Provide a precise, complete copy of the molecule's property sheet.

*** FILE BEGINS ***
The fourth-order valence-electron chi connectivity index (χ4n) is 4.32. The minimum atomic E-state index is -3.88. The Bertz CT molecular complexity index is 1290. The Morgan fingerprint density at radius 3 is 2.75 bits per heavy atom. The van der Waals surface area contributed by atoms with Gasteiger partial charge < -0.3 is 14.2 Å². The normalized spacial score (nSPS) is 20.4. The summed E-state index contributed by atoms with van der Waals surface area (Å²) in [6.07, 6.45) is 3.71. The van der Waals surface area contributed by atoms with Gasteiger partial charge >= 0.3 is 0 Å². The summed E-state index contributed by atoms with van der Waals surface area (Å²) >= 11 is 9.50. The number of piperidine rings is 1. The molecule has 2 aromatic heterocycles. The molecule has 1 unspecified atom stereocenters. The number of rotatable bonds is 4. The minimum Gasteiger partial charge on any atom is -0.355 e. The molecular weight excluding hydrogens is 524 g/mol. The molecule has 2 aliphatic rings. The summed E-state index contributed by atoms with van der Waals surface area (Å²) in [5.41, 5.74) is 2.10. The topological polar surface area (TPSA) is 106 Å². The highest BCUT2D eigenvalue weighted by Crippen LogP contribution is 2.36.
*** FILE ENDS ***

The fourth-order valence-electron chi connectivity index (χ4n) is 4.32. The minimum atomic E-state index is -3.88. The Bertz CT molecular complexity index is 1290. The Morgan fingerprint density at radius 3 is 2.75 bits per heavy atom. The van der Waals surface area contributed by atoms with Gasteiger partial charge < -0.3 is 14.2 Å². The normalized spacial score (nSPS) is 20.4. The summed E-state index contributed by atoms with van der Waals surface area (Å²) in [6.07, 6.45) is 3.71. The van der Waals surface area contributed by atoms with Gasteiger partial charge >= 0.3 is 0 Å². The summed E-state index contributed by atoms with van der Waals surface area (Å²) >= 11 is 9.50. The number of piperidine rings is 1. The molecule has 2 aromatic heterocycles. The molecule has 1 unspecified atom stereocenters. The number of rotatable bonds is 4. The minimum Gasteiger partial charge on any atom is -0.355 e. The molecular weight excluding hydrogens is 524 g/mol. The molecule has 2 aliphatic rings. The summed E-state index contributed by atoms with van der Waals surface area (Å²) in [5.41, 5.74) is 2.10. The topological polar surface area (TPSA) is 106 Å². The highest BCUT2D eigenvalue weighted by Crippen LogP contribution is 2.36.